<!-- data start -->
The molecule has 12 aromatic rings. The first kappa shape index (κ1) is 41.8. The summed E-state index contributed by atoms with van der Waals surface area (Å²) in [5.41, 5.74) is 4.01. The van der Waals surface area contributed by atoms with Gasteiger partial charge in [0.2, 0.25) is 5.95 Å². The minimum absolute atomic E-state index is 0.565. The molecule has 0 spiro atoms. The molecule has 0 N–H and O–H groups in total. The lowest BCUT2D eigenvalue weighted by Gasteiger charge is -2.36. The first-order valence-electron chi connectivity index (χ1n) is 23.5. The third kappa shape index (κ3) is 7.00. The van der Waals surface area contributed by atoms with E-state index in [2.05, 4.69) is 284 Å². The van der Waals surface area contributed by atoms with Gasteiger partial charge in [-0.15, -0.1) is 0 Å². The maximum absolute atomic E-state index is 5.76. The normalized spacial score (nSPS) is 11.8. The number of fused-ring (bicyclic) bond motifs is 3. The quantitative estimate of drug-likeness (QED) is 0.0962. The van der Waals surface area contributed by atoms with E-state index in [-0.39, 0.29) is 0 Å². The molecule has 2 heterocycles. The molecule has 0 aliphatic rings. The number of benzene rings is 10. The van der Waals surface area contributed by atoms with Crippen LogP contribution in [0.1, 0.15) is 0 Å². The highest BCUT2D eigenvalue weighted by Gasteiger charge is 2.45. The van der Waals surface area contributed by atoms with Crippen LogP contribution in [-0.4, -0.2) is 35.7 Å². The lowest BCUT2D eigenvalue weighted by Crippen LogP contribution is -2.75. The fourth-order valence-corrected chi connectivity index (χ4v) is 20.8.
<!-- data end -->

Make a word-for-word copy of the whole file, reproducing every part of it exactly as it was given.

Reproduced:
The molecule has 12 aromatic rings. The first kappa shape index (κ1) is 41.8. The summed E-state index contributed by atoms with van der Waals surface area (Å²) in [5.41, 5.74) is 4.01. The van der Waals surface area contributed by atoms with Gasteiger partial charge in [0.2, 0.25) is 5.95 Å². The minimum absolute atomic E-state index is 0.565. The molecule has 0 spiro atoms. The molecule has 0 N–H and O–H groups in total. The lowest BCUT2D eigenvalue weighted by Gasteiger charge is -2.36. The first-order valence-electron chi connectivity index (χ1n) is 23.5. The third kappa shape index (κ3) is 7.00. The van der Waals surface area contributed by atoms with E-state index in [2.05, 4.69) is 284 Å². The van der Waals surface area contributed by atoms with Gasteiger partial charge in [-0.15, -0.1) is 0 Å². The maximum absolute atomic E-state index is 5.76. The normalized spacial score (nSPS) is 11.8. The number of fused-ring (bicyclic) bond motifs is 3. The quantitative estimate of drug-likeness (QED) is 0.0962. The van der Waals surface area contributed by atoms with E-state index in [-0.39, 0.29) is 0 Å². The molecule has 2 heterocycles. The molecule has 0 aliphatic rings. The number of benzene rings is 10. The van der Waals surface area contributed by atoms with Crippen LogP contribution in [0.1, 0.15) is 0 Å². The highest BCUT2D eigenvalue weighted by Gasteiger charge is 2.45. The van der Waals surface area contributed by atoms with Crippen LogP contribution in [-0.4, -0.2) is 35.7 Å². The lowest BCUT2D eigenvalue weighted by Crippen LogP contribution is -2.75. The fourth-order valence-corrected chi connectivity index (χ4v) is 20.8.